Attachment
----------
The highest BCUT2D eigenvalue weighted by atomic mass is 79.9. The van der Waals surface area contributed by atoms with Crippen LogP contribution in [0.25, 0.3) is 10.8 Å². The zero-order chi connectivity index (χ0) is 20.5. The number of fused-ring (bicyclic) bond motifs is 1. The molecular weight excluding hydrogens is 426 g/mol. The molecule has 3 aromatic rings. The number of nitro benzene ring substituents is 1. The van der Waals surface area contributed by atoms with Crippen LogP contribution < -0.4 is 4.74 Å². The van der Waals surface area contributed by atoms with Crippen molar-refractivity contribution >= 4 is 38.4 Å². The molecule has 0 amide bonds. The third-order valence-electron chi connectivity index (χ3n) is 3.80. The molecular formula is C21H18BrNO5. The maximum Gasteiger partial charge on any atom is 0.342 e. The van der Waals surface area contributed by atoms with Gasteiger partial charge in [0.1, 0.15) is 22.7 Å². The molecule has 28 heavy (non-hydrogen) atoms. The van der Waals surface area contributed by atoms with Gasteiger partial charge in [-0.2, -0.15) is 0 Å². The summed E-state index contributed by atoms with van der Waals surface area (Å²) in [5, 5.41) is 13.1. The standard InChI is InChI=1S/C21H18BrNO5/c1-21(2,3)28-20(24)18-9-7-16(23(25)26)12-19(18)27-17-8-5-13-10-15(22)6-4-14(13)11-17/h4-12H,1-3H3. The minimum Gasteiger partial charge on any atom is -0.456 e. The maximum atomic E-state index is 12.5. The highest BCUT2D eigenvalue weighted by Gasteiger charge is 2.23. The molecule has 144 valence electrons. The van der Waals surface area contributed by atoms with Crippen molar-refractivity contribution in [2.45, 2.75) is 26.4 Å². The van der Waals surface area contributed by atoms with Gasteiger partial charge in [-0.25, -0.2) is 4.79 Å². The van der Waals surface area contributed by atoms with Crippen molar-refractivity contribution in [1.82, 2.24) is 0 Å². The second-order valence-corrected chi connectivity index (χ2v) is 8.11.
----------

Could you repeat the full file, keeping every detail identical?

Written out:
The highest BCUT2D eigenvalue weighted by atomic mass is 79.9. The van der Waals surface area contributed by atoms with Crippen LogP contribution in [0.25, 0.3) is 10.8 Å². The zero-order chi connectivity index (χ0) is 20.5. The number of fused-ring (bicyclic) bond motifs is 1. The molecular weight excluding hydrogens is 426 g/mol. The molecule has 3 aromatic rings. The number of nitro benzene ring substituents is 1. The van der Waals surface area contributed by atoms with Crippen LogP contribution < -0.4 is 4.74 Å². The van der Waals surface area contributed by atoms with Crippen molar-refractivity contribution >= 4 is 38.4 Å². The molecule has 0 amide bonds. The third-order valence-electron chi connectivity index (χ3n) is 3.80. The molecular formula is C21H18BrNO5. The maximum Gasteiger partial charge on any atom is 0.342 e. The van der Waals surface area contributed by atoms with Gasteiger partial charge in [0.1, 0.15) is 22.7 Å². The molecule has 28 heavy (non-hydrogen) atoms. The van der Waals surface area contributed by atoms with Gasteiger partial charge in [-0.2, -0.15) is 0 Å². The summed E-state index contributed by atoms with van der Waals surface area (Å²) in [5, 5.41) is 13.1. The standard InChI is InChI=1S/C21H18BrNO5/c1-21(2,3)28-20(24)18-9-7-16(23(25)26)12-19(18)27-17-8-5-13-10-15(22)6-4-14(13)11-17/h4-12H,1-3H3. The minimum Gasteiger partial charge on any atom is -0.456 e. The maximum atomic E-state index is 12.5. The highest BCUT2D eigenvalue weighted by Gasteiger charge is 2.23. The molecule has 144 valence electrons. The van der Waals surface area contributed by atoms with Crippen molar-refractivity contribution in [2.45, 2.75) is 26.4 Å². The van der Waals surface area contributed by atoms with Gasteiger partial charge in [-0.25, -0.2) is 4.79 Å². The van der Waals surface area contributed by atoms with Crippen molar-refractivity contribution in [1.82, 2.24) is 0 Å². The second-order valence-corrected chi connectivity index (χ2v) is 8.11.